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Survey Report

Insurance Marketplace Realities 2021 – Terrorism and political violence

Credit, Political Risk and Terrorism
N/A

November 18, 2020

Increased civil unrest driven by political and ideological polarization puts property coverages under scrutiny.

Rate predictions

Rate predictions: Terrorism and political violence
  Trend Range
Terrorism and political violence Neutral increase (flat yellow line, arrow pointing up) Flat to +5%

Key takeaway

Increased civil unrest driven by political and ideological polarization puts property coverages under scrutiny.

Property insurers are signaling a narrowing of coverage following widespread damage caused by strikes, riots and civil commotion, which we expect to increase as the lasting impacts of COVID-19 are felt across the world.

  • With lines between domestic terrorism and civil unrest blurring, we urge a careful analysis of in-force policies. Language in property and casualty policies excluding certain acts of a political, ideological or religious nature may serve to remove coverage for some of the threats frequently faced by insureds today, possibly pointing to a need to consider filling the gaps with terrorism and political violence insurance.
  • Confronted with increasing business interruption losses without an accompanying physical damage component, risk managers should ensure that they understand what their programs cover and what they may not.

In response to an unfortunate trend, active shooter policies join the mainstream.

  • Most terrorism enquiries now contain requests for active shooter coverage, which can often be housed economically within a traditional terrorism program to maximize available capacity.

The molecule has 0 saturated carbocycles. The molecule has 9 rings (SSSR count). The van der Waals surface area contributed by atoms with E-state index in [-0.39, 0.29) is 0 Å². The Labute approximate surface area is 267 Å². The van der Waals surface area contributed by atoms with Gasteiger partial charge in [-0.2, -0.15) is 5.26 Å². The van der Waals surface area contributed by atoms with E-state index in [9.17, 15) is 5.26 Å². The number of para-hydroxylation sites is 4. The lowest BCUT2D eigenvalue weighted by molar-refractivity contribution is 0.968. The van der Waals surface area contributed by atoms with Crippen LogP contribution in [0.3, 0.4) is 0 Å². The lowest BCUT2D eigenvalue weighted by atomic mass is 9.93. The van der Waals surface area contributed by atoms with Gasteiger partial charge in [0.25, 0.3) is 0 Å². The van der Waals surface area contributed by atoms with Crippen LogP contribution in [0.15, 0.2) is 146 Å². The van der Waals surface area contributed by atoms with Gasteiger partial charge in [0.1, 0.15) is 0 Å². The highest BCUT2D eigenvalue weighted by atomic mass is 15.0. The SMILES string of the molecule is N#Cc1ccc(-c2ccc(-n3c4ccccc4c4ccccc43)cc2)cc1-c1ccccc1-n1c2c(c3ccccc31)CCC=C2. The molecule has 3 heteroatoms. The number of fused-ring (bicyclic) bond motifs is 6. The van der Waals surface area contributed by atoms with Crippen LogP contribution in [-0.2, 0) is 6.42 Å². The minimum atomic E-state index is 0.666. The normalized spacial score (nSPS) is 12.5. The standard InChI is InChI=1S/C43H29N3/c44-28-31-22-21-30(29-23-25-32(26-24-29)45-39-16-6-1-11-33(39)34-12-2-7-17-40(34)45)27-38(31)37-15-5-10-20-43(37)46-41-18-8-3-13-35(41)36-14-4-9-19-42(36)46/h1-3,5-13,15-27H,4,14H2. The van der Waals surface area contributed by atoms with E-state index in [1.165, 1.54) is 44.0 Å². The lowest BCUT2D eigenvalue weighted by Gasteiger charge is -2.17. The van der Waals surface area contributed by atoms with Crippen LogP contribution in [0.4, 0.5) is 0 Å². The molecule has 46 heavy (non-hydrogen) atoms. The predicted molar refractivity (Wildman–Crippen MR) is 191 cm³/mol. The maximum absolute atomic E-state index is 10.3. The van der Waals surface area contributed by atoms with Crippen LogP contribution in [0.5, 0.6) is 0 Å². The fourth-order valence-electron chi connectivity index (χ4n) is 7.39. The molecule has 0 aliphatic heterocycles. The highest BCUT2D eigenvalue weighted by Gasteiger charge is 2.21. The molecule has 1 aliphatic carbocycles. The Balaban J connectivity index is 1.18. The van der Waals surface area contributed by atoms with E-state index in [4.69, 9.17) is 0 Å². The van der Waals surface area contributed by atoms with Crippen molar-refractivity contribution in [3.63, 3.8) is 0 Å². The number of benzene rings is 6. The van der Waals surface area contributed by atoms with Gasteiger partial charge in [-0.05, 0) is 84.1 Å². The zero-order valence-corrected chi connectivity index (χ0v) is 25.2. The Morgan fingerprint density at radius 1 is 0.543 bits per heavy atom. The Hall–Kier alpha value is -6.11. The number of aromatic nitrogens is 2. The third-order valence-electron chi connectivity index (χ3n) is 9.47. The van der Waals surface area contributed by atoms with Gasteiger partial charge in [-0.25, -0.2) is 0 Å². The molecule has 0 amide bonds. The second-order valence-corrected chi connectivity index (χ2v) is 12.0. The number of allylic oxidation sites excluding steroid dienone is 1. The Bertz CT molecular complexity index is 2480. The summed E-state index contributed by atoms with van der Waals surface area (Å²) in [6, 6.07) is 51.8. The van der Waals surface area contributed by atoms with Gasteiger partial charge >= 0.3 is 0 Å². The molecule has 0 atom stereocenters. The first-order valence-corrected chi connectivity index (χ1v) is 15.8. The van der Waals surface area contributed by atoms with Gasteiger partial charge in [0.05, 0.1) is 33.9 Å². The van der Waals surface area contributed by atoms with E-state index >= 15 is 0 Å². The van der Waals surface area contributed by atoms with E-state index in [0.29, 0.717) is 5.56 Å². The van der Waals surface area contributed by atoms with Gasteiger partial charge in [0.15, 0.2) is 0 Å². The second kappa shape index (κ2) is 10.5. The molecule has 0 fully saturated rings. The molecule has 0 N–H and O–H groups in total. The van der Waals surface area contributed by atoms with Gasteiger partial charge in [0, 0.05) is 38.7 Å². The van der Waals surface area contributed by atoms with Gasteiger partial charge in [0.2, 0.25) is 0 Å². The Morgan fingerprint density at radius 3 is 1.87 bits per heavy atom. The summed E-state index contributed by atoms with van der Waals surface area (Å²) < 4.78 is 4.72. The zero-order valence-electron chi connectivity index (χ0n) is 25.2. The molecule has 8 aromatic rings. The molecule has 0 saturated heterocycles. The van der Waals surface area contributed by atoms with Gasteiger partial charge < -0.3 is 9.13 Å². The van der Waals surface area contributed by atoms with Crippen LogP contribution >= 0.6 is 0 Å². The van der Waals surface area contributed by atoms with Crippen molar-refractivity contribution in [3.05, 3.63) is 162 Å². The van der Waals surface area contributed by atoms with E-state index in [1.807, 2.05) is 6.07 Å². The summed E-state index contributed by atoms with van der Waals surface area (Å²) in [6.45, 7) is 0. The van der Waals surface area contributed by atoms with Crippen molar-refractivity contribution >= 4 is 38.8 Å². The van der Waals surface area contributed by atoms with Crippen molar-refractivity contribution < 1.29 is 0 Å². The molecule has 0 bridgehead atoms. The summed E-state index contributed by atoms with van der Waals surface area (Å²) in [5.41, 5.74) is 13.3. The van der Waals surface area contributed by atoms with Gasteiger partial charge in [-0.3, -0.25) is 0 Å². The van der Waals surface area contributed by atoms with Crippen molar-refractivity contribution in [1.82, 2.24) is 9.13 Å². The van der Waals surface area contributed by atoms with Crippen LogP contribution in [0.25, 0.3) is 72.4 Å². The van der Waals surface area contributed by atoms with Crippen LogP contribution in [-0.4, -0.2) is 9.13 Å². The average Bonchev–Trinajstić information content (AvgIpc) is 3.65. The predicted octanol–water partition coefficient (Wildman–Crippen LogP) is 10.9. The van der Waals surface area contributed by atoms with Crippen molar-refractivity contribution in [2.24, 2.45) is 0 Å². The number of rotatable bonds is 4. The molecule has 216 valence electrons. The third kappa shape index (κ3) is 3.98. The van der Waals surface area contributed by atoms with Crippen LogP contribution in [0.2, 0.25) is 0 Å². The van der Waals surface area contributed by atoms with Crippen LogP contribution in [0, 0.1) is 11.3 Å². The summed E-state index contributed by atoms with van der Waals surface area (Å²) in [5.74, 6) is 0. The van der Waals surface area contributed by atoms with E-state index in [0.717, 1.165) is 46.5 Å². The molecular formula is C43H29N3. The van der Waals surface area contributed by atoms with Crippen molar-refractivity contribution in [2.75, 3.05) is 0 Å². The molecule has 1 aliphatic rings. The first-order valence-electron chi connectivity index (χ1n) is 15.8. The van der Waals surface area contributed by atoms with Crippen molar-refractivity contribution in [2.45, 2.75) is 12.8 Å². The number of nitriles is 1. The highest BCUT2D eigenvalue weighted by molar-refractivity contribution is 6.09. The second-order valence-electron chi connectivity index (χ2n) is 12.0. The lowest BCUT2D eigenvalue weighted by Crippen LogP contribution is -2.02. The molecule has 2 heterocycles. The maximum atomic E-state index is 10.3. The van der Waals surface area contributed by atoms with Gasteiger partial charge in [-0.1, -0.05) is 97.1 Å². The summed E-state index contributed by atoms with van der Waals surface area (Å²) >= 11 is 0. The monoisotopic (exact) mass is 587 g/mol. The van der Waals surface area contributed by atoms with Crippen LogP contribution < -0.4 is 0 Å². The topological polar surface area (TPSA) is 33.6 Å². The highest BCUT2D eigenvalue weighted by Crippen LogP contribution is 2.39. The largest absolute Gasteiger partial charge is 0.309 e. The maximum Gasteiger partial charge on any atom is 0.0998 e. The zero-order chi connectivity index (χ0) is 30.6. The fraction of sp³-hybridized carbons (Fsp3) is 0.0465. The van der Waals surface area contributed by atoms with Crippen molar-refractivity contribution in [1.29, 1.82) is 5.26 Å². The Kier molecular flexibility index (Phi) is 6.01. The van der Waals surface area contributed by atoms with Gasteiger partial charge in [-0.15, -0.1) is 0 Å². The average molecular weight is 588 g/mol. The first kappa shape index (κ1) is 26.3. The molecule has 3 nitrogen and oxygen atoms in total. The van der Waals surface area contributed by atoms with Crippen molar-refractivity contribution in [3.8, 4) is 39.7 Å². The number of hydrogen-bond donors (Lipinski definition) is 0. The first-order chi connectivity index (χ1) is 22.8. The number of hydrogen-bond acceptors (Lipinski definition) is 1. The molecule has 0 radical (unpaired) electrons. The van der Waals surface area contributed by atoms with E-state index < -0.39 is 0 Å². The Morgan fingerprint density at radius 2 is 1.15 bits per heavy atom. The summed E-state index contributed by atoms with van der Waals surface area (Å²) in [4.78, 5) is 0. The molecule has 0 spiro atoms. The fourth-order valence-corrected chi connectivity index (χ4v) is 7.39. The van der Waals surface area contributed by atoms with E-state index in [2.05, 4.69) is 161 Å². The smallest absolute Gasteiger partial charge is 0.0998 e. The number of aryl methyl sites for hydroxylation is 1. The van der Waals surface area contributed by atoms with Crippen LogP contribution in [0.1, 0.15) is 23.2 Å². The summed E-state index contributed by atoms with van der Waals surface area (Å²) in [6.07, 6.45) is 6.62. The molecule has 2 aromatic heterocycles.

• Having evolved from a means to plug potential gaps in traditional P&C policies, the latest products provide innovative, modular coverages that can be tailored to complement an insured’s risk management program, covering crisis management, pre-litigation victim care, comprehensive business continuity expenses and even preventative consultancy and training.
  • As these attacks become more prevalent, risk managers face expanded duty of care requirements and look to these products to fulfill them.

Analytics provide assurance on coverage levels.

  • The August 2020 Beirut explosion, while not an act of terrorism, highlights the importance of applying modeling techniques to estimate the impact of blasts. Recent developments in deterministic analytics help estimate the possible intensity and scale of terrorist attacks.
  • Risk managers should consider analytics a key tool in defining accurate risk concentrations and highlighting proximity to probable targets.
  • While the terrorism market’s hardening continues to be relatively gradual compared to other lines, a quantitative assessment of potential property damage, human vulnerability and operational disruption post event is nonetheless a crucial component in arriving at smarter purchase decisions.

Captives as a risk transfer option are seeing a resurgence following the renewal of TRIA.

  • With the Terrorism Risk Insurance Act (TRIA) extended until 2027, we have seen a resurgence in captive deployment as organizations access the broad scope of coverage afforded by the backstop.
  • In a market where premium is capacity driven, the flexible rating mechanisms permitted within a captive structure allow exposures to be priced for risk exposure and divorced from unrelated perils — generating significant cost savings for many clients.

Disclaimer

Willis Towers Watson hopes you found the general information provided in this publication informative and helpful. The information contained herein is not intended to constitute legal or other professional advice and should not be relied upon in lieu of consultation with your own legal advisors. In the event you would like more information regarding your insurance coverage, please do not hesitate to reach out to us. In North America, Willis Towers Watson offers insurance products through licensed subsidiaries of Willis North America Inc., including Willis Towers Watson Northeast Inc. (in the United States) and Willis Canada, Inc.

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Senior Director, Terrorism and Political Violence

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